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Visit Scotland | Alba
Article published 24/02/2023

Two projects to improve the visitor experience in Aberdeenshire locations which were developed through Rural Tourism Infrastructure Funding (RTIF) have already brought benefit, according to feedback from visitors.

St Cyrus NNR (National Nature Reserve) and Newburgh Seal Watching Experience both successfully applied for funding, with St Cyrus receiving more than £261,000 and Newburgh being awarded almost £137,500. Aberdeenshire Council brought forward the projects in partnership with the local community and NatureScot.

To date, £18 million of grant funding has been awarded to 74 projects across rural Scotland, since its launch in 2018.

Positive impact for St Cyrus Nature Reserve

Visitor numbers at St Cyrus National Nature Reserve, near Montrose, increased dramatically in the decade running up to the pandemic, with the majority arriving by car to visit the spectacular beach and nature reserve, which is packed with birds and wildlife.

The successful RTIF project has seen a car park expansion and refurbishment of the public toilets – including an enhanced accessible changing space toilet with hoist and three gender-neutral cubicles. Two of these also have baby changing tables, and have a safe pedestrian outdoor welcome and gathering space.

There are now 81 parking bays comprising standard, accessible, horse trailer, coach, motorcycle and campervan / minibus bays; as well as 24 cycle stands, a chemical disposal point and an EV double charge point.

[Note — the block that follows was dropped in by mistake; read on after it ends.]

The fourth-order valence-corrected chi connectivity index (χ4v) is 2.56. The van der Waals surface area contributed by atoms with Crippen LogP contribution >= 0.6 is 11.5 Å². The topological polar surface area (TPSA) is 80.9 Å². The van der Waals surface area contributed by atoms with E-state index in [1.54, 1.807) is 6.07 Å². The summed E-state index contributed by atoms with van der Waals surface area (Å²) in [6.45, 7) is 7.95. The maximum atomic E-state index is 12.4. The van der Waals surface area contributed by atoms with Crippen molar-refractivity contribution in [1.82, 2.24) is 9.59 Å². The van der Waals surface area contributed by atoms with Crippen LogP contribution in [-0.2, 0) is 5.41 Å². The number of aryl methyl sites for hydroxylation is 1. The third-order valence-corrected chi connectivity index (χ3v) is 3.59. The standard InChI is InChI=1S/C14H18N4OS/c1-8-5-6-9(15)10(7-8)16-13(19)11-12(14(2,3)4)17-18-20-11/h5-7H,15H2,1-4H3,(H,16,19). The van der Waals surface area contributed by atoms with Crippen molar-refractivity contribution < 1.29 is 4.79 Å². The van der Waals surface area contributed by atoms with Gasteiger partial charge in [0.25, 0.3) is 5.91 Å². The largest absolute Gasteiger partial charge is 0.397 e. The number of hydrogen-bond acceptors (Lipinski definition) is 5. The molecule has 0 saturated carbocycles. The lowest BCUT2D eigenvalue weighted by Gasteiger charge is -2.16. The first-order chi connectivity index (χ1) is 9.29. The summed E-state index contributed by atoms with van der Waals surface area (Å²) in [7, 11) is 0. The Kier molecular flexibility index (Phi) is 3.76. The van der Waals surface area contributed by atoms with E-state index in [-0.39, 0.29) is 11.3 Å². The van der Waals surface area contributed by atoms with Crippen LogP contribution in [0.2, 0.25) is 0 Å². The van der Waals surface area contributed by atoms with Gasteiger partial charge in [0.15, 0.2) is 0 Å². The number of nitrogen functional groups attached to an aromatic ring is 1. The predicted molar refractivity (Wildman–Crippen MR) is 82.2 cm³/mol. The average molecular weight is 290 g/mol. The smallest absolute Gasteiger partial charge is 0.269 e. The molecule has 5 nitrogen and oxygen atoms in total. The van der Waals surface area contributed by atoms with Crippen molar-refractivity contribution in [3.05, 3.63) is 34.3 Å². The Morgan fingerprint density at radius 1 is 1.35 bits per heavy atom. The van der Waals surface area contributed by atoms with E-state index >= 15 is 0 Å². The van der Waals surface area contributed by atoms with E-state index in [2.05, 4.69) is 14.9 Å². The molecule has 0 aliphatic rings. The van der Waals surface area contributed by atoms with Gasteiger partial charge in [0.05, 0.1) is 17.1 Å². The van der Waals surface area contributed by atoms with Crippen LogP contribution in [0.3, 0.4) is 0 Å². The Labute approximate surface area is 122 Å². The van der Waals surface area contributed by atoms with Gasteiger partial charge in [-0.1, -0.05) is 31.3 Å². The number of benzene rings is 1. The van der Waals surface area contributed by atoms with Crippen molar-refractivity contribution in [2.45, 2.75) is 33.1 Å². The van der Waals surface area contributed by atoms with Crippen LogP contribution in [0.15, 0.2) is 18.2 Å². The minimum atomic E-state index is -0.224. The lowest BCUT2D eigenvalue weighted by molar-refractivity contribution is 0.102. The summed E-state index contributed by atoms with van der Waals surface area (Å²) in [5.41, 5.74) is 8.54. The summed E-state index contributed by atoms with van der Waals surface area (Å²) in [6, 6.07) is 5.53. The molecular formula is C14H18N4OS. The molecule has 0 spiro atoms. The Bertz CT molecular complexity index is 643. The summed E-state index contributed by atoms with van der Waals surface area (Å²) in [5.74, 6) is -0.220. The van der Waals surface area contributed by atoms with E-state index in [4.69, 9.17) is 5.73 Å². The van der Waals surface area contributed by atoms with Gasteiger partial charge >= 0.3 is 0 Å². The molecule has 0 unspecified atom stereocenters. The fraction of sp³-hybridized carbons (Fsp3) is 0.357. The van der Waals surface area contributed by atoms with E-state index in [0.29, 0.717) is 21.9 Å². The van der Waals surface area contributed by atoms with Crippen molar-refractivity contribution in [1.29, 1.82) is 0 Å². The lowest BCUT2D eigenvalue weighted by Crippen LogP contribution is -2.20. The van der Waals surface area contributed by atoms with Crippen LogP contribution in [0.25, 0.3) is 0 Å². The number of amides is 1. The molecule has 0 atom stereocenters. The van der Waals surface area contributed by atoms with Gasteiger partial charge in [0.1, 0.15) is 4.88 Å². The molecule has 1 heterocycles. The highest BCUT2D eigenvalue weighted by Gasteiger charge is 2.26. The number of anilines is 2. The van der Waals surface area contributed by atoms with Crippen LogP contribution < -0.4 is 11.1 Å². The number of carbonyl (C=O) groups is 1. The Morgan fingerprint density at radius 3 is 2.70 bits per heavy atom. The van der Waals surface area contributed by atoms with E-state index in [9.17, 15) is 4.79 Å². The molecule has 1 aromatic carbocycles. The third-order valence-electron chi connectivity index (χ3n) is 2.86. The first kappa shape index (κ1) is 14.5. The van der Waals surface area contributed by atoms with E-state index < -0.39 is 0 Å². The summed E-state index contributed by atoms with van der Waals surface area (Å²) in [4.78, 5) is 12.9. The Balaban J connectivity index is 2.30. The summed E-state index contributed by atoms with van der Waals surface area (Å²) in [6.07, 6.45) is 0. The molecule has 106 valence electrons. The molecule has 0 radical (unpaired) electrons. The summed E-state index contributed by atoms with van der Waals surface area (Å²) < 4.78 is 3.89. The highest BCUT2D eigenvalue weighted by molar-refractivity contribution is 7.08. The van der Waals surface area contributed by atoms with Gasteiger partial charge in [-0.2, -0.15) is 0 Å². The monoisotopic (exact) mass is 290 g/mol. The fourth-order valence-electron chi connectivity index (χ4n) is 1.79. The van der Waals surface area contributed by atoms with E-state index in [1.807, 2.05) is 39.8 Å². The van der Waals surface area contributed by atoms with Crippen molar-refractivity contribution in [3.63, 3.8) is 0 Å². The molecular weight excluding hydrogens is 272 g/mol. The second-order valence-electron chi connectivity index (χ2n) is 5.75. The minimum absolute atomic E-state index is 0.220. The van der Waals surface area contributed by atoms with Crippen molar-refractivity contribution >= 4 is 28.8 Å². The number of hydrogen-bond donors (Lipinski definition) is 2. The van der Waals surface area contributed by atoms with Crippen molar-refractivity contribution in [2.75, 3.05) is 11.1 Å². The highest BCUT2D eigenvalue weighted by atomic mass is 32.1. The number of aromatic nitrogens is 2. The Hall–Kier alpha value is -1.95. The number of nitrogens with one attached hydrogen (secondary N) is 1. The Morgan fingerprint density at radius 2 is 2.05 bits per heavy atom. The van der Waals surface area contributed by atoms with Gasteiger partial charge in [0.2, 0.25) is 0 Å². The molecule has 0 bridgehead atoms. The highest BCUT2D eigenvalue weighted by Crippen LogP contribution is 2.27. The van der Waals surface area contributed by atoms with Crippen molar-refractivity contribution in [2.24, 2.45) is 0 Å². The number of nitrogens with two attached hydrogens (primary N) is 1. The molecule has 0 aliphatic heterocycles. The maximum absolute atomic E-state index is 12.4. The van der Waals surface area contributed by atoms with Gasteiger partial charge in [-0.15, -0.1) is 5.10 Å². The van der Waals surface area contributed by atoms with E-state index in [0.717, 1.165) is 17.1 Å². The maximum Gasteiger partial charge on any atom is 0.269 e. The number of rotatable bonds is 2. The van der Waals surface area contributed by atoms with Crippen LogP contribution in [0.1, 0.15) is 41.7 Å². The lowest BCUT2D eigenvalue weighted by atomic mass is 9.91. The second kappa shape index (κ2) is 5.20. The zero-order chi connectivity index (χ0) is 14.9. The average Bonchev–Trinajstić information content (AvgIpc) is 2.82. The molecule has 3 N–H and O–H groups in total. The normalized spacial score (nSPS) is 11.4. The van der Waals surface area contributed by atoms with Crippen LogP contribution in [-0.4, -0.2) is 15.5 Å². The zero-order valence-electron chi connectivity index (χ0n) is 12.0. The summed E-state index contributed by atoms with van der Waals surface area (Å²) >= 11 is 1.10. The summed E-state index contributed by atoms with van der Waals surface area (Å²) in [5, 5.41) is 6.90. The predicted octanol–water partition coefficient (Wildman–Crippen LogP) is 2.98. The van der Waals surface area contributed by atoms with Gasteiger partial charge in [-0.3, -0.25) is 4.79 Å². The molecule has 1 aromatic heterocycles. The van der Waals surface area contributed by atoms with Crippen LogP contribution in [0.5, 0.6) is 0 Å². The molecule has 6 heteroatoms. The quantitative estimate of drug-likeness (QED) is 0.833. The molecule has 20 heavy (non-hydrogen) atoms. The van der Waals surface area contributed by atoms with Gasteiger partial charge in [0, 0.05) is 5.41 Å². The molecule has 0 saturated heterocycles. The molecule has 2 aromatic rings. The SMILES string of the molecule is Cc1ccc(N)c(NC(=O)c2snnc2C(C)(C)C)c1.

Improved visitor experience for Newburgh Seal Watching Experience

The aim of the Newburgh project was twofold - to improve the visitor experience by enhancing the facilities on the Newburgh side of the Ythan estuary; and putting measures in place to safeguard the grey seal haul-out on the northern shore.

Newburgh sees the largest haul out of grey seals in the UK, attracting a huge amount of visitors per year. Thousands of seals can be seen from the Newburgh (southern) side of the Ythan estuary, all year round and the introduction of these measures ensures that the adult and young seals have the peace and quiet they require to rest and moult.

Through RTIF funding, Newburgh Links car park was redesigned to provide 65 dedicated parking bays and a one-way system, substantially reducing congestion and improving the surrounding parking situation in general. The project also upgraded an existing onsite interpretation about the seals and the other wildlife of the Ythan Estuary.

It's proposed that a later phase of the project will include provision of an all-abilities path from the car park to a newly-created viewpoint.

Find out more about RTIF

RTIF is designed to support collaborative projects which focus on improving the visitor experience in rural parts of Scotland that are facing pressure on their infrastructure and communities as a result of visitor numbers. We manage the fund on behalf of Scottish Government, which established the fund. 

Find out more about RTIF funding, and who this is applicable for, on our dedicated page on

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